Note: Like behavioral interviews, System Design Interviews are opportunities to showcase your culture fit with a company. Make sure your company research explores not only the company's tech stack but its cultural values as well. Large tech companies such as Amazon, Microsoft, Apple, and Netflix freely share their company values online.
If you can commit 2-3 hours a day, for 5 days a week, you can expect your System Design Interview prep to take:
- 4-10 weeks if you’re starting cold or need more study time
- 3-6 weeks if you have some experience
That said, preparation time is always variable. Depending on your circumstances, you might plan for up to 16 weeks of preparation.
The amount of System Design Interview prep time you'll need will largely depend on three factors:
- Your individual circumstances
- Your skill level
- The role or level you’re applying to
These are circumstances unrelated to your technical skills that can impact your prep time, such as:
- Your learning speed
- How much time you can commit to studying
Everyone learns at a different pace. If System Design concepts are entirely new to you, you should budget some extra time.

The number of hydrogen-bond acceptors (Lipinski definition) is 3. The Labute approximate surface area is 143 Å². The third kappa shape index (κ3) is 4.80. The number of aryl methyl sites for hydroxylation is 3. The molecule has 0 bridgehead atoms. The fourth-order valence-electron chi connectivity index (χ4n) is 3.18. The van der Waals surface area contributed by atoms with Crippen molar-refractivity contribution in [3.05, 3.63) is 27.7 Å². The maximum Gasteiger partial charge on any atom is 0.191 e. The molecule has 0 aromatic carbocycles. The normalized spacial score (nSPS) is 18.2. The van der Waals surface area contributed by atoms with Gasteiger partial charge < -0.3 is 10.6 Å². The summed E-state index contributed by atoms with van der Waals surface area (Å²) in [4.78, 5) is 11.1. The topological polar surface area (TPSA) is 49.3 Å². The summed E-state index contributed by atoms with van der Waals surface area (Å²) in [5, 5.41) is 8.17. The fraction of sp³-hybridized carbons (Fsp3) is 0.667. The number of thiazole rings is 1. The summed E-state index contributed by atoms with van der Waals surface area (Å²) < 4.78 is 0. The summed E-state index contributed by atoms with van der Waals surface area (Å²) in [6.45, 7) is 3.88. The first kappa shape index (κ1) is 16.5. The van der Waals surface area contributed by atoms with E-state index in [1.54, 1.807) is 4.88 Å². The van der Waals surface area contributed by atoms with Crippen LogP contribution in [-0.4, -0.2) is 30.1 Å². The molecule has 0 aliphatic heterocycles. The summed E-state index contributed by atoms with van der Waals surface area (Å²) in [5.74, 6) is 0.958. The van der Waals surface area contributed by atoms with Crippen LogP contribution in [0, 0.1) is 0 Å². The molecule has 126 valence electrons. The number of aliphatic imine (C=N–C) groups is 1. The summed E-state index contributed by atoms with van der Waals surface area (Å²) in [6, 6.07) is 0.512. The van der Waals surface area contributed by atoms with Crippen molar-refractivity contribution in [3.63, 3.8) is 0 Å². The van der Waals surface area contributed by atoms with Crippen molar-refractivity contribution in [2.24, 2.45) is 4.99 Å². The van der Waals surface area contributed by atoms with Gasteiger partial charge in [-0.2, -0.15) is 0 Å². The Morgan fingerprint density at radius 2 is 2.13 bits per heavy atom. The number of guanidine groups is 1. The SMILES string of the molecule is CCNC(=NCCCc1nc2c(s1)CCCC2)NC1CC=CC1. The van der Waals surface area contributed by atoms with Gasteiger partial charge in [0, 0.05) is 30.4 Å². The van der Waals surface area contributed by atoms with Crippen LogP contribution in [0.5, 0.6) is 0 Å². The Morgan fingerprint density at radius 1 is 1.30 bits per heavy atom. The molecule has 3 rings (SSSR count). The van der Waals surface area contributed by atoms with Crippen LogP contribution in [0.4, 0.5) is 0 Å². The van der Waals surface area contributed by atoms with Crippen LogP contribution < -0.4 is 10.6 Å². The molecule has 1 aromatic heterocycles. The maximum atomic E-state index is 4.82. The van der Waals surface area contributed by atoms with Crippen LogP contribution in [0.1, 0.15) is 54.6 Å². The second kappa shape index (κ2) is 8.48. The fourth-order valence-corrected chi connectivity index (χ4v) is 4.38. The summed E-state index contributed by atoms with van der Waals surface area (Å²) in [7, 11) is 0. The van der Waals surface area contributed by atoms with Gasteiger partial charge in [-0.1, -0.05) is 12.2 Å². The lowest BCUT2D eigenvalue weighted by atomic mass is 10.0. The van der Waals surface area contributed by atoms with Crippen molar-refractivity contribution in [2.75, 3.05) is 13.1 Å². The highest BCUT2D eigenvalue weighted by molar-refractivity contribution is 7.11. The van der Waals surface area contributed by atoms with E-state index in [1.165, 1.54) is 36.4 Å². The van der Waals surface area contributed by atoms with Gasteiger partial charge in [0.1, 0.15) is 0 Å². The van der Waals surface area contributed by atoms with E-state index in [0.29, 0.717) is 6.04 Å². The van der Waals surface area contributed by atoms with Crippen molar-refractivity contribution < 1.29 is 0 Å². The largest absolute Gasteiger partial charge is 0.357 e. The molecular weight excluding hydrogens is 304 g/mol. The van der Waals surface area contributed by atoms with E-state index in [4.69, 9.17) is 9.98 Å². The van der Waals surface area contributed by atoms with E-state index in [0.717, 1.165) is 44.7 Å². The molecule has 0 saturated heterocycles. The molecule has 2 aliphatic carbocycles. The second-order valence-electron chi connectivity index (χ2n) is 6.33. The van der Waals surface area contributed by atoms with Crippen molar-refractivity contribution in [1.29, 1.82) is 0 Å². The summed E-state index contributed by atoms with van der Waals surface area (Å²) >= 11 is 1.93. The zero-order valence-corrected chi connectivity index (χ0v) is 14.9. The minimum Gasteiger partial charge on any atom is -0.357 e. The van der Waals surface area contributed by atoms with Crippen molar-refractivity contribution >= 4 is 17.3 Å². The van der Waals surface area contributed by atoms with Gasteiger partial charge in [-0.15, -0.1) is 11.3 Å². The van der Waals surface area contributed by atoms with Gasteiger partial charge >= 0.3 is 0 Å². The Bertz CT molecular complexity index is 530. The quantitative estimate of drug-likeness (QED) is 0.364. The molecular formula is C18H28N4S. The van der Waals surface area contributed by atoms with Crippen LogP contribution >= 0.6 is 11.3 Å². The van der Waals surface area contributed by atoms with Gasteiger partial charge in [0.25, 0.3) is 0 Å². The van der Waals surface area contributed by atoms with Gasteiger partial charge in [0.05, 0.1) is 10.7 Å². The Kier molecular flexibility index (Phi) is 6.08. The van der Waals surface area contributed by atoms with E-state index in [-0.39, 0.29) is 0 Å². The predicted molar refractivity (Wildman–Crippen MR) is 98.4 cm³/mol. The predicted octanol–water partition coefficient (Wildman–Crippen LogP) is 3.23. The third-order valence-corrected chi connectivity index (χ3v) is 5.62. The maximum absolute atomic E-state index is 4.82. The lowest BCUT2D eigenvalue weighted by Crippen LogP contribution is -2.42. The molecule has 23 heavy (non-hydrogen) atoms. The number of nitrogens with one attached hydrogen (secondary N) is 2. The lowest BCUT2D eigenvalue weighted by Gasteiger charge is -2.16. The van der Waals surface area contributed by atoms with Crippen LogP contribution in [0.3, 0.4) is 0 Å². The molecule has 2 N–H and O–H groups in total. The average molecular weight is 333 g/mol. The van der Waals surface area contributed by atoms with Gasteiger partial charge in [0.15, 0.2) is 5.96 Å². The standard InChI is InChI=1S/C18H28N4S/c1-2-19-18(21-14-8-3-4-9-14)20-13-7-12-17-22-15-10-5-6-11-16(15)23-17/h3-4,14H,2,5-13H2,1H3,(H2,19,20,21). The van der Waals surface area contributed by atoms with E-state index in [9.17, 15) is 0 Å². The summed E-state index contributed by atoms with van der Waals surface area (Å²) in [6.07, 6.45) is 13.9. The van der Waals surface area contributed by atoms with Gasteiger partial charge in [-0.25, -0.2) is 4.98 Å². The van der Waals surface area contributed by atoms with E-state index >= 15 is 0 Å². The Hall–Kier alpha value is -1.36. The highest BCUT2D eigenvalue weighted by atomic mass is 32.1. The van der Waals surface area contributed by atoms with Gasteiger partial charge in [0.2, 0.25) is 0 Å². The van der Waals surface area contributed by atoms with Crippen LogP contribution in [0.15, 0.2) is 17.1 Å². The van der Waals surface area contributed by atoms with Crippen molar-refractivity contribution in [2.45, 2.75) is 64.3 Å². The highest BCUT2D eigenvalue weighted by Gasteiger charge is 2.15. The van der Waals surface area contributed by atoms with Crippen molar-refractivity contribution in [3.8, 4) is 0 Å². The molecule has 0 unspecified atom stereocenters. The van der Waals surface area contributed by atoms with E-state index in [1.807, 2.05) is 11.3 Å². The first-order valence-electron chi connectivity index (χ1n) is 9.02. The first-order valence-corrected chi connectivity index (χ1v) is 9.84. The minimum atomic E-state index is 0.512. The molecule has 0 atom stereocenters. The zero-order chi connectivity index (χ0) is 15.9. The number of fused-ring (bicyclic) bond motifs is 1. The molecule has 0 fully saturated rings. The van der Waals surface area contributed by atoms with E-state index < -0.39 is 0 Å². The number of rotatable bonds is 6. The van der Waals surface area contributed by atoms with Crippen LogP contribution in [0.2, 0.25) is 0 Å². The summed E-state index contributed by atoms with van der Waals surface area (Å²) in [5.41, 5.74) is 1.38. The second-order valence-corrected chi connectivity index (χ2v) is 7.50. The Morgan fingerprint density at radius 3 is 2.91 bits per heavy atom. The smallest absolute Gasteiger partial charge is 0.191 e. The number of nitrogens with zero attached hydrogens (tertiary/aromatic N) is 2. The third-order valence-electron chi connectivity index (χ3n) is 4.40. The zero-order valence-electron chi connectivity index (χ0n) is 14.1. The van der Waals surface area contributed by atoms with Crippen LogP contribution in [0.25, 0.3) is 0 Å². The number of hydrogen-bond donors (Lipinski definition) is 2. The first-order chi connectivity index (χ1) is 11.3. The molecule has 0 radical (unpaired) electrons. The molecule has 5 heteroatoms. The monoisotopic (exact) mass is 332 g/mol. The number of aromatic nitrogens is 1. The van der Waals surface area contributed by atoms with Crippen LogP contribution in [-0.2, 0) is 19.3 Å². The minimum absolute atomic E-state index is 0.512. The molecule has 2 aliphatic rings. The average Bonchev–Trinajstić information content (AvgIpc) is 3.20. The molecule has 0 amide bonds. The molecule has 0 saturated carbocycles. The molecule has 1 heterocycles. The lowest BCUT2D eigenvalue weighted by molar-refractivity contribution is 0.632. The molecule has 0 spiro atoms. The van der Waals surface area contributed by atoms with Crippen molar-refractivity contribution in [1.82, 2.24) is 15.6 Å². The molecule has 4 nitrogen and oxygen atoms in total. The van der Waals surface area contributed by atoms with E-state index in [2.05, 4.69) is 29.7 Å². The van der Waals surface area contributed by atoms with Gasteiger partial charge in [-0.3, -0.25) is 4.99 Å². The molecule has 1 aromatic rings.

Some of us also live busy lives and don't have the time to commit 2-3 hours of study time each day. If this is your case, you should certainly plan for more weeks if possible.
This factor can concern your:
- Prior experience with System Design and System Design Interviews
- Familiarity with the tech stack being used
The newer ground you need to cover between these two factors, the more study time you should budget. If System Design is new to you, just know that it will take time for new concepts to settle.
The interview is not a memory test — you can't rely on flashcards and memorization of certain principles. You have to internalize your learnings so you can apply the concepts to the unique problem that’s given to you. You need to be able to articulate trade-offs and how your design fulfills requirements given the scope or limitations of a system. This requires some time for internalization.
If time allows, don't rush or place undue pressure on yourself. The true mastery of concepts takes time, especially with complex, nuanced matters such as designing scalable systems.
If you're not familiar with a company's tech stack, this is not always a deal-breaker for employers. Many tech companies train new employees and may not expect you to come in with any previous experience. So, your priority between these two factors is honing your System Design skills.
The role or level you're interviewing for will impact the depth of System Design knowledge you need to showcase.
While every company is different, the following list demonstrates the topics you should be comfortable discussing for different roles and levels.
Junior & Mid-level Software Engineer
- Basic System Design components
- Trade-offs (e.g., between requirements such as latency, availability, etc.)
Senior Software Engineer
- Components and their interactions with each other